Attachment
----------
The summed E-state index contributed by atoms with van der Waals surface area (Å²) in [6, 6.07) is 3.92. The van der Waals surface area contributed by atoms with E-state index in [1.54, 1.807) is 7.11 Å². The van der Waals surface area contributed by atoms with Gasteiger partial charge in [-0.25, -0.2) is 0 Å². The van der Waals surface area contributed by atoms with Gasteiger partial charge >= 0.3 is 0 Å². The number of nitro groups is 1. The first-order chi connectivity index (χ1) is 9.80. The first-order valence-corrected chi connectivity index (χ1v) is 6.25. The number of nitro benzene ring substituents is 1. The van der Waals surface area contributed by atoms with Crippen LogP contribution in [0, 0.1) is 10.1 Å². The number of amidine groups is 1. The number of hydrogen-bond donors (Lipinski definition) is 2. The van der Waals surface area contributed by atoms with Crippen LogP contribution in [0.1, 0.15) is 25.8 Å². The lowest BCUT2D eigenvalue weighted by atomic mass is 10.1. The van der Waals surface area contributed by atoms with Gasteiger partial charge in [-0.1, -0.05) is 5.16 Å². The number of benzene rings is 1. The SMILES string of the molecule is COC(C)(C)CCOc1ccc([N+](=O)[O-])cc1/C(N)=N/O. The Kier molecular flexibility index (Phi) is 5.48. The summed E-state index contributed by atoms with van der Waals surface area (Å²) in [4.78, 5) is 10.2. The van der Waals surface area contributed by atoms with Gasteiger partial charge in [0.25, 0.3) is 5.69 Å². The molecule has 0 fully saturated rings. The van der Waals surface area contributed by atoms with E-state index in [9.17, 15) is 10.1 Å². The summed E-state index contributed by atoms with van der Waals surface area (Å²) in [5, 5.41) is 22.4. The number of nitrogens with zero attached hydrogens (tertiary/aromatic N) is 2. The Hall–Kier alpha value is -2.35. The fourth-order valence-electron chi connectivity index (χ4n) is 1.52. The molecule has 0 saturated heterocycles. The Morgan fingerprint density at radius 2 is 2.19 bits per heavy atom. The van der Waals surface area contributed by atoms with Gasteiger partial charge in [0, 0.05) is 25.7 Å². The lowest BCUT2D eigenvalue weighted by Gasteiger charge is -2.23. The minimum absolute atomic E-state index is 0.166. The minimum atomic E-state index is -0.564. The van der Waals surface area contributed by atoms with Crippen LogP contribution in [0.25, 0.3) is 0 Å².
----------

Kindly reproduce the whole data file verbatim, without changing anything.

The summed E-state index contributed by atoms with van der Waals surface area (Å²) in [6, 6.07) is 3.92. The van der Waals surface area contributed by atoms with E-state index in [1.54, 1.807) is 7.11 Å². The van der Waals surface area contributed by atoms with Gasteiger partial charge in [-0.25, -0.2) is 0 Å². The van der Waals surface area contributed by atoms with Gasteiger partial charge >= 0.3 is 0 Å². The number of nitro groups is 1. The first-order chi connectivity index (χ1) is 9.80. The first-order valence-corrected chi connectivity index (χ1v) is 6.25. The number of nitro benzene ring substituents is 1. The van der Waals surface area contributed by atoms with Crippen LogP contribution in [0, 0.1) is 10.1 Å². The number of amidine groups is 1. The number of hydrogen-bond donors (Lipinski definition) is 2. The van der Waals surface area contributed by atoms with Crippen LogP contribution in [0.1, 0.15) is 25.8 Å². The lowest BCUT2D eigenvalue weighted by atomic mass is 10.1. The van der Waals surface area contributed by atoms with Gasteiger partial charge in [-0.1, -0.05) is 5.16 Å². The number of benzene rings is 1. The SMILES string of the molecule is COC(C)(C)CCOc1ccc([N+](=O)[O-])cc1/C(N)=N/O. The Kier molecular flexibility index (Phi) is 5.48. The summed E-state index contributed by atoms with van der Waals surface area (Å²) in [4.78, 5) is 10.2. The van der Waals surface area contributed by atoms with Gasteiger partial charge in [0.25, 0.3) is 5.69 Å². The molecule has 0 fully saturated rings. The van der Waals surface area contributed by atoms with E-state index in [9.17, 15) is 10.1 Å². The summed E-state index contributed by atoms with van der Waals surface area (Å²) in [5, 5.41) is 22.4. The number of nitrogens with zero attached hydrogens (tertiary/aromatic N) is 2. The Hall–Kier alpha value is -2.35. The fourth-order valence-electron chi connectivity index (χ4n) is 1.52. The molecule has 0 saturated heterocycles. The Morgan fingerprint density at radius 2 is 2.19 bits per heavy atom. The van der Waals surface area contributed by atoms with Gasteiger partial charge in [0, 0.05) is 25.7 Å². The lowest BCUT2D eigenvalue weighted by Gasteiger charge is -2.23. The minimum absolute atomic E-state index is 0.166. The minimum atomic E-state index is -0.564. The van der Waals surface area contributed by atoms with Crippen LogP contribution in [0.25, 0.3) is 0 Å².